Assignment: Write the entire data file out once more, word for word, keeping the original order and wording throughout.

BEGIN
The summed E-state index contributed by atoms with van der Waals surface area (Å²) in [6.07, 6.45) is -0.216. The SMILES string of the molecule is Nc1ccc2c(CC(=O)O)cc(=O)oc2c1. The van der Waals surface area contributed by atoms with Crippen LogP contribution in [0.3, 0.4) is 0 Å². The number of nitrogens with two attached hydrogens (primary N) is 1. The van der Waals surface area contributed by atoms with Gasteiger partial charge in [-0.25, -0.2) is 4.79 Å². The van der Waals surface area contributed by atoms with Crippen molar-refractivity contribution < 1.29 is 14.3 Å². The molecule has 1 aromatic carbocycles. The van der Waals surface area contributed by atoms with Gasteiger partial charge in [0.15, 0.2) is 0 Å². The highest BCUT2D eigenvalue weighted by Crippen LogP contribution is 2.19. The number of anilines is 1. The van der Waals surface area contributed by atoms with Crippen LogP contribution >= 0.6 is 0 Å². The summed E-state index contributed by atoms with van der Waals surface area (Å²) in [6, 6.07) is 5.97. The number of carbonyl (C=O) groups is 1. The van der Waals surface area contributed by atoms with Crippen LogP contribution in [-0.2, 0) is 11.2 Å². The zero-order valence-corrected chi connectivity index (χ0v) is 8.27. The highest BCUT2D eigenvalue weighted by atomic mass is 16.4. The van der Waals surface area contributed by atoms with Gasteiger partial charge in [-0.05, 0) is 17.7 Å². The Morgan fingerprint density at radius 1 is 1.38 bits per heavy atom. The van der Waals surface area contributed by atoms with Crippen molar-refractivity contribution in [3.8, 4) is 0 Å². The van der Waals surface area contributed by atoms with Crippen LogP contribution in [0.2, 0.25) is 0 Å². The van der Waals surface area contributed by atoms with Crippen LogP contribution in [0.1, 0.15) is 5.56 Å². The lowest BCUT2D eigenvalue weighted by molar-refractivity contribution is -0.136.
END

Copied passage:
The summed E-state index contributed by atoms with van der Waals surface area (Å²) in [6.07, 6.45) is -0.216. The SMILES string of the molecule is Nc1ccc2c(CC(=O)O)cc(=O)oc2c1. The van der Waals surface area contributed by atoms with Crippen LogP contribution in [0.3, 0.4) is 0 Å². The number of nitrogens with two attached hydrogens (primary N) is 1. The van der Waals surface area contributed by atoms with Gasteiger partial charge in [-0.25, -0.2) is 4.79 Å². The van der Waals surface area contributed by atoms with Crippen molar-refractivity contribution < 1.29 is 14.3 Å². The molecule has 1 aromatic carbocycles. The van der Waals surface area contributed by atoms with Gasteiger partial charge in [0.15, 0.2) is 0 Å². The highest BCUT2D eigenvalue weighted by Crippen LogP contribution is 2.19. The number of anilines is 1. The van der Waals surface area contributed by atoms with Crippen LogP contribution >= 0.6 is 0 Å². The summed E-state index contributed by atoms with van der Waals surface area (Å²) in [6, 6.07) is 5.97. The number of carbonyl (C=O) groups is 1. The van der Waals surface area contributed by atoms with Crippen LogP contribution in [-0.2, 0) is 11.2 Å². The zero-order valence-corrected chi connectivity index (χ0v) is 8.27. The highest BCUT2D eigenvalue weighted by atomic mass is 16.4. The van der Waals surface area contributed by atoms with Gasteiger partial charge in [-0.05, 0) is 17.7 Å². The Morgan fingerprint density at radius 1 is 1.38 bits per heavy atom. The van der Waals surface area contributed by atoms with Crippen molar-refractivity contribution in [3.8, 4) is 0 Å². The van der Waals surface area contributed by atoms with Crippen LogP contribution in [0.2, 0.25) is 0 Å². The van der Waals surface area contributed by atoms with Crippen LogP contribution in [0.1, 0.15) is 5.56 Å². The lowest BCUT2D eigenvalue weighted by molar-refractivity contribution is -0.136.